Volcanic eruption disperses an enormous amount of sulfur dioxide into the atmosphere along with ash and smoke particle sometimes causes the temperature to rise up over the years. Particles in the air, based on their chemical composition, can also have a direct impact of being separated from climate change. They either change the composition or size and may deplete the nutrients biosphere, damage crops, and forests and destroy cultural monuments such as monuments and statues. Many living and non-living sources emit carbon dioxide that contribute largely as pollutant. Carbon dioxide is the most common greenhouse gas, among many others which traps heat into the atmosphere via infrared radiation matching vibrations and causes climate change through global warming. Over the past 150 years, humans have driven enough CO2 into the atmosphere to make its levels higher than they have been for hundreds of thousands of years. Air pollution in many cases prevents photosynthesis, which has a significant impact on the plants evolution, which has serious consequences for purifying the air we breathe. It also results to form acid rain, atmospheric precipitation in the form of rain, snow or fog, frost, which is released at the time of fossil fuels burning and converted by contact with water vapor in the atmosphere.

2.2 Industrial emissions

Industrial process emits huge amounts of organic compounds carbon monoxide, hydrocarbons, and chemicals into the air. A high quantity of carbon dioxide is the reasons for the greenhouse effect in the air. As the greenhouse gases absorbs infrared radiation from the surface of the planet so its presence is good for the planet. The recent climate change is due to excessive quantity of these gases as well as PM into the atmosphere [18, 19]. Different greenhouse gases contribute differently in global warming due to their unique physical and chemical properties, molecular weight and the lifetime in the atmosphere. A simple working method can calculate the relative contribution of the unit emissions of each gas relative to the cumulative CO2 unit emissions over a fixed period of time [20, 21]. Therefore, global warming potential (GWP) can be defined as the warming effect of any greenhouse gas relative to CO2 over a certain period of time. Greenhouse gas emissions from various sources have led to climate change, which has been accompanied by an increase in greenhouse gases [22, 23]. Greenhouse gas emissions change the Climate that is a global issue having significantly negative impacts on economic growth humans, and natural resources [24, 25, 26]. The main greenhouse gases (GHGs) and their relative quantities are carbon dioxide, (9–26%), water vapor, H2O (36–70%), nitrous oxide (3–7%), methane, (4–9%), and other trace gases [27]. Among all the greenhouse gases, CO2 and CH4 cause major global surface temperature increase [28]. These gases are emitted by natural and anthropogenically. After carbon dioxide, methane is the second gas that contributes to global warming. Methane has larger impacts as a greenhouse gas than carbon dioxide, with global warming potential (GWP)s 21–25 times higher than CO2 [29, 30, 31, 32].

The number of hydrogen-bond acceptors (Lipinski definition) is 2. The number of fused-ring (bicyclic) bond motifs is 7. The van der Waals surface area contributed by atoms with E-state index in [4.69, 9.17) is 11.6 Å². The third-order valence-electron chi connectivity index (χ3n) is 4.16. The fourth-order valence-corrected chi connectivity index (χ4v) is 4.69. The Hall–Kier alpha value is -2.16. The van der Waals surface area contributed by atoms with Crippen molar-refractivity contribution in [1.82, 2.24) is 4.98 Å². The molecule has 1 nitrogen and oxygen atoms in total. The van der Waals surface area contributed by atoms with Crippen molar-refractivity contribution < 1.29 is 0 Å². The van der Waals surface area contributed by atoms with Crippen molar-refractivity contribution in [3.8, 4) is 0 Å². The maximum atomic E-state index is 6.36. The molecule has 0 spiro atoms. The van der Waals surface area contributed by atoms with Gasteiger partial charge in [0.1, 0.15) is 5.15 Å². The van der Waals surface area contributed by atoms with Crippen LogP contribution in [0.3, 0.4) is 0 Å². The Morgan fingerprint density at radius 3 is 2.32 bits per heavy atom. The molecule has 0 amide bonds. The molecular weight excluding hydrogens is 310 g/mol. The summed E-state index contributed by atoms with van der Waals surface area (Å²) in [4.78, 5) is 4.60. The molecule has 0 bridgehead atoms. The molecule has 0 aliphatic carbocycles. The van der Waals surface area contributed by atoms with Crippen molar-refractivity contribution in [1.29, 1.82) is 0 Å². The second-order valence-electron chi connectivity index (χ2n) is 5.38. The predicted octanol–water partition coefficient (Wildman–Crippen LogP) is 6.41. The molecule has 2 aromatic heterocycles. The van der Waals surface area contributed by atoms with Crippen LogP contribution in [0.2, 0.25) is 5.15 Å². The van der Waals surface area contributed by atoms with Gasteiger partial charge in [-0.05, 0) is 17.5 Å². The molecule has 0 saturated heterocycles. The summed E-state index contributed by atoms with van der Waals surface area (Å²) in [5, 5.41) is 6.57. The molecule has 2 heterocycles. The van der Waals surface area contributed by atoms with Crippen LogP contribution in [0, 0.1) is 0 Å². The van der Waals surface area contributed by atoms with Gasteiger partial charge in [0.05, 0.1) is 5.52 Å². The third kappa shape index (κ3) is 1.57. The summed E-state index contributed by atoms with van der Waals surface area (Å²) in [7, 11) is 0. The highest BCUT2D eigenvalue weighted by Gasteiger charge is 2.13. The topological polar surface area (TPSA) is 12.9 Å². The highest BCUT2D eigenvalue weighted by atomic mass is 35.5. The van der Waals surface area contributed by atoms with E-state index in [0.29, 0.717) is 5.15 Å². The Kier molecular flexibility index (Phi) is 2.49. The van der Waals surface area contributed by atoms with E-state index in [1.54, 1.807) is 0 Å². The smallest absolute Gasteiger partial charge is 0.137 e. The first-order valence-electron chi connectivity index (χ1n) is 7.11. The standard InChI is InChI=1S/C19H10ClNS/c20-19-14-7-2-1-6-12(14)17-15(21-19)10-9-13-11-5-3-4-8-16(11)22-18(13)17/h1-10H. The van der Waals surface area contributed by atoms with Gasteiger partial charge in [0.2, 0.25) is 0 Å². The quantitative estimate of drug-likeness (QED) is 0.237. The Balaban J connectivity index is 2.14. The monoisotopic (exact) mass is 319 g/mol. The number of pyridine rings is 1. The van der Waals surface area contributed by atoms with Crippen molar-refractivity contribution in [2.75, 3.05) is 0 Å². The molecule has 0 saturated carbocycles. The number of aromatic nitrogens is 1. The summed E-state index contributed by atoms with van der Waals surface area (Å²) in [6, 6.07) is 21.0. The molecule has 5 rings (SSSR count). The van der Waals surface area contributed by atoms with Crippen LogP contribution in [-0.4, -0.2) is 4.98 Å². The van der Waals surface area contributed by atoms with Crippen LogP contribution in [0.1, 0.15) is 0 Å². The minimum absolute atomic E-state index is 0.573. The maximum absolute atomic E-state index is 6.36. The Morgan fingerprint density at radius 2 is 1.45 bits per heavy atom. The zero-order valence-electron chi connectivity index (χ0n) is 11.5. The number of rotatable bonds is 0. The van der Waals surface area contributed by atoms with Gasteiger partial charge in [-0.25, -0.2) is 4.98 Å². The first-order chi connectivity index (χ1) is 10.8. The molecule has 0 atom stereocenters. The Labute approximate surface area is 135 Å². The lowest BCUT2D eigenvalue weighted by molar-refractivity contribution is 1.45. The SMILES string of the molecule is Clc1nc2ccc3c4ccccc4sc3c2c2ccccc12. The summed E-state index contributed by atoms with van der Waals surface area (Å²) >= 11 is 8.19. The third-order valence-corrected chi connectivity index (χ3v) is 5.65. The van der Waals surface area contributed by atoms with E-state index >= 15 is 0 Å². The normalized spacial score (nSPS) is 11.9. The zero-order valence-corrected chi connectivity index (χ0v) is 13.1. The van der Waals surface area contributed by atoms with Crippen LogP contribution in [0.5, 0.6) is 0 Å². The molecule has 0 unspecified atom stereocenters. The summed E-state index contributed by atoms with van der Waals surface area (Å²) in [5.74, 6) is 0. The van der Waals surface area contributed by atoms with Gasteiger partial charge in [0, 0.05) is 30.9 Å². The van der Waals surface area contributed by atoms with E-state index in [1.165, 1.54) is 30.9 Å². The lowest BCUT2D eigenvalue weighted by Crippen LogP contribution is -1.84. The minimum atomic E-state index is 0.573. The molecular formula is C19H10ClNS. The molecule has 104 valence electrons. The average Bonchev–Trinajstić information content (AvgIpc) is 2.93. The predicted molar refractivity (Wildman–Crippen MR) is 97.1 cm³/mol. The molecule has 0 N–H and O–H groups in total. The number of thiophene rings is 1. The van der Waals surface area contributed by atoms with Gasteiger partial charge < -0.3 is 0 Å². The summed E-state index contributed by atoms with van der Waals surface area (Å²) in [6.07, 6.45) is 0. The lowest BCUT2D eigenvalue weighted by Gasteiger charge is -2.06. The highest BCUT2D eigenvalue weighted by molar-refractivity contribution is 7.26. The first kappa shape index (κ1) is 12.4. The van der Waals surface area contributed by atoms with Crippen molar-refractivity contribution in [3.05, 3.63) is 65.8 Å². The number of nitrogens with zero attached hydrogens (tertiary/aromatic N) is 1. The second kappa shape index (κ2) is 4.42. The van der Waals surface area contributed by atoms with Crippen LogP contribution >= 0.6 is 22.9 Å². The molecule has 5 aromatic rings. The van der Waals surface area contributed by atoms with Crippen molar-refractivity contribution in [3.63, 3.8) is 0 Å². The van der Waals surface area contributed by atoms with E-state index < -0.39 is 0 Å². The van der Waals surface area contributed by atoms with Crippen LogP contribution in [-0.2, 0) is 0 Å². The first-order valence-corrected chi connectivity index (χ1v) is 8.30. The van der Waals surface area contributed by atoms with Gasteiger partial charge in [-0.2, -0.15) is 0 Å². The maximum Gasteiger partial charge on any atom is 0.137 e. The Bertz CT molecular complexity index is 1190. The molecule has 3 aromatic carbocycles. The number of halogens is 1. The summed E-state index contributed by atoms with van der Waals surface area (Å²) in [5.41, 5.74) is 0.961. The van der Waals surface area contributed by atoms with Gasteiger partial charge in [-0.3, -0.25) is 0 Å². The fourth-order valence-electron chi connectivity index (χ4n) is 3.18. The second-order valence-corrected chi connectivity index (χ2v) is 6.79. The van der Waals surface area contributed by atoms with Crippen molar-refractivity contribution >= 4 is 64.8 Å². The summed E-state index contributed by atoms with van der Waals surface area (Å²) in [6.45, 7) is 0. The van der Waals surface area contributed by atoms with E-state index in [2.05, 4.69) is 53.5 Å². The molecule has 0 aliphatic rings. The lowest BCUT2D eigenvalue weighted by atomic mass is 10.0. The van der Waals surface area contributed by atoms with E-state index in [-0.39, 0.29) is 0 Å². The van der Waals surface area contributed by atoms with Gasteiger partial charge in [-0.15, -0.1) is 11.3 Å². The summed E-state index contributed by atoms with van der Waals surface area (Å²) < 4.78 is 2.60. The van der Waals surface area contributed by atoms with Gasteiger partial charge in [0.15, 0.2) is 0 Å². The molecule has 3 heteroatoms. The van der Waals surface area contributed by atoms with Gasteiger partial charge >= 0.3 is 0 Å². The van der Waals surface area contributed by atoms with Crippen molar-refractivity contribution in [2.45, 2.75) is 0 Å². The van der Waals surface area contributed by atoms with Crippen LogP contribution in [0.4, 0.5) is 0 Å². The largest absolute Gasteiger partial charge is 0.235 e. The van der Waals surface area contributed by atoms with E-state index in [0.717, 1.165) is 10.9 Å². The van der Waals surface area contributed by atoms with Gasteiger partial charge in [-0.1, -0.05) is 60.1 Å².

2.3 Agricultural sources

Agriculture activities often release harmful chemicals like pesticides and fertilizers [33]. Organic matter gradually reduces the water and oxygen in soil during flooding of rice fields; as a result, methane is produce by anaerobic decomposition [34, 35]. Globally methane emission is much lower than CO2 emissions annually. The concentration of CH4 in the air is 200 times lesser than carbon dioxide [36] but approximately 20% effects of global warming, because of methane [37, 38]. Naturally it is emitted by marshland [39], termites, wildfires [36], grasslands [36], coal seams [40] and lakes [41]. Human sources of methane include public solid waste landfills coal mine paddy fields oil and gas drilling, pastures rising main sewers, wastewater treatment plants, manure management and agricultural products. Its emission through agriculture sector increased by 11–24% from 2000 to 2010 [33, 42, 43, 44, 45, 46, 47, 48, 49, 50].